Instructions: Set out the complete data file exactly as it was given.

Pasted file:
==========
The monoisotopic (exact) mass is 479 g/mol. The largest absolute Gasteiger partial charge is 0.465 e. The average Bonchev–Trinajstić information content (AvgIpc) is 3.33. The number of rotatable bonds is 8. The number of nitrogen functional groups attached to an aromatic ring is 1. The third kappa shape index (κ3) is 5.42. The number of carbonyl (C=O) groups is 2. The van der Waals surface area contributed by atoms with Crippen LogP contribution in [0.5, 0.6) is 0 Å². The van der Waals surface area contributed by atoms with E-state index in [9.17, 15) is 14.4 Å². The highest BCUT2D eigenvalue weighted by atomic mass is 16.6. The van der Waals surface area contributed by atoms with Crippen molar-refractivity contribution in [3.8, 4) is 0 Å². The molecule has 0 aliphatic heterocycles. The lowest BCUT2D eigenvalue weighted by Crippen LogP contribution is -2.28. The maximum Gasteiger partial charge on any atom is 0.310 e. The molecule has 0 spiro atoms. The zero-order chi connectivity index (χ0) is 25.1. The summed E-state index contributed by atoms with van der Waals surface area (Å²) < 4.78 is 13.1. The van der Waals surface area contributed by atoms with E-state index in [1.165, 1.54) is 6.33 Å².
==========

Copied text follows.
The monoisotopic (exact) mass is 479 g/mol. The largest absolute Gasteiger partial charge is 0.465 e. The average Bonchev–Trinajstić information content (AvgIpc) is 3.33. The number of rotatable bonds is 8. The number of nitrogen functional groups attached to an aromatic ring is 1. The third kappa shape index (κ3) is 5.42. The number of carbonyl (C=O) groups is 2. The van der Waals surface area contributed by atoms with Crippen LogP contribution in [0.5, 0.6) is 0 Å². The van der Waals surface area contributed by atoms with E-state index in [9.17, 15) is 14.4 Å². The highest BCUT2D eigenvalue weighted by atomic mass is 16.6. The van der Waals surface area contributed by atoms with Crippen molar-refractivity contribution in [3.8, 4) is 0 Å². The molecule has 0 aliphatic heterocycles. The lowest BCUT2D eigenvalue weighted by Crippen LogP contribution is -2.28. The maximum Gasteiger partial charge on any atom is 0.310 e. The molecule has 0 spiro atoms. The zero-order chi connectivity index (χ0) is 25.1. The summed E-state index contributed by atoms with van der Waals surface area (Å²) < 4.78 is 13.1. The van der Waals surface area contributed by atoms with E-state index in [1.165, 1.54) is 6.33 Å².